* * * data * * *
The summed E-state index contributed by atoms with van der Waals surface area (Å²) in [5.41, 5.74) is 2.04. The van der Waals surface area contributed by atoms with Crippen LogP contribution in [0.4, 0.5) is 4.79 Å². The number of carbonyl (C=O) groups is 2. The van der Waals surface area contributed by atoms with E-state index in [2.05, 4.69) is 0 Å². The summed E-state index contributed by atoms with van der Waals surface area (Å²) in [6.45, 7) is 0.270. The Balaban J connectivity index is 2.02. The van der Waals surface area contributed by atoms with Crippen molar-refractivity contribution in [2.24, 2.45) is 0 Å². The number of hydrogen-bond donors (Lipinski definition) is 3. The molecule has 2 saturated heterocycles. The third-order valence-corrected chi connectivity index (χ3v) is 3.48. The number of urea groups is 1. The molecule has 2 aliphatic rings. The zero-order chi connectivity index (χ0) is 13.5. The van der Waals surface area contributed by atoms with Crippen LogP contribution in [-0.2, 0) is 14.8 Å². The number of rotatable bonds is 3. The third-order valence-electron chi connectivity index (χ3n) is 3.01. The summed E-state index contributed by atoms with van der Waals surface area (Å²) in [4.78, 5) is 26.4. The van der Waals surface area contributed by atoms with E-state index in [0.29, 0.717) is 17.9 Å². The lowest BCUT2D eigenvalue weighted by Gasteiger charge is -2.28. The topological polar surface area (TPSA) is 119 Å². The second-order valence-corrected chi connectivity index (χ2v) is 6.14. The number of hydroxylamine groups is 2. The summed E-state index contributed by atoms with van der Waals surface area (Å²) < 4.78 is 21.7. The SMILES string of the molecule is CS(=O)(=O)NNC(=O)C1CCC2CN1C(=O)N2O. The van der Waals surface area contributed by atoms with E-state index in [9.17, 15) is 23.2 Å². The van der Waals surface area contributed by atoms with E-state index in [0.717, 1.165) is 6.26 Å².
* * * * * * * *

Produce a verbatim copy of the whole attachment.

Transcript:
The summed E-state index contributed by atoms with van der Waals surface area (Å²) in [5.41, 5.74) is 2.04. The van der Waals surface area contributed by atoms with Crippen LogP contribution in [0.4, 0.5) is 4.79 Å². The number of carbonyl (C=O) groups is 2. The van der Waals surface area contributed by atoms with E-state index in [2.05, 4.69) is 0 Å². The summed E-state index contributed by atoms with van der Waals surface area (Å²) in [6.45, 7) is 0.270. The Balaban J connectivity index is 2.02. The van der Waals surface area contributed by atoms with Crippen molar-refractivity contribution in [2.24, 2.45) is 0 Å². The number of hydrogen-bond donors (Lipinski definition) is 3. The molecule has 2 saturated heterocycles. The third-order valence-corrected chi connectivity index (χ3v) is 3.48. The number of urea groups is 1. The molecule has 2 aliphatic rings. The zero-order chi connectivity index (χ0) is 13.5. The van der Waals surface area contributed by atoms with Crippen LogP contribution in [-0.2, 0) is 14.8 Å². The number of rotatable bonds is 3. The third-order valence-electron chi connectivity index (χ3n) is 3.01. The summed E-state index contributed by atoms with van der Waals surface area (Å²) in [4.78, 5) is 26.4. The van der Waals surface area contributed by atoms with E-state index in [0.29, 0.717) is 17.9 Å². The lowest BCUT2D eigenvalue weighted by Gasteiger charge is -2.28. The topological polar surface area (TPSA) is 119 Å². The second-order valence-corrected chi connectivity index (χ2v) is 6.14. The number of hydroxylamine groups is 2. The summed E-state index contributed by atoms with van der Waals surface area (Å²) < 4.78 is 21.7. The SMILES string of the molecule is CS(=O)(=O)NNC(=O)C1CCC2CN1C(=O)N2O. The van der Waals surface area contributed by atoms with E-state index in [9.17, 15) is 23.2 Å². The van der Waals surface area contributed by atoms with E-state index in [0.717, 1.165) is 6.26 Å².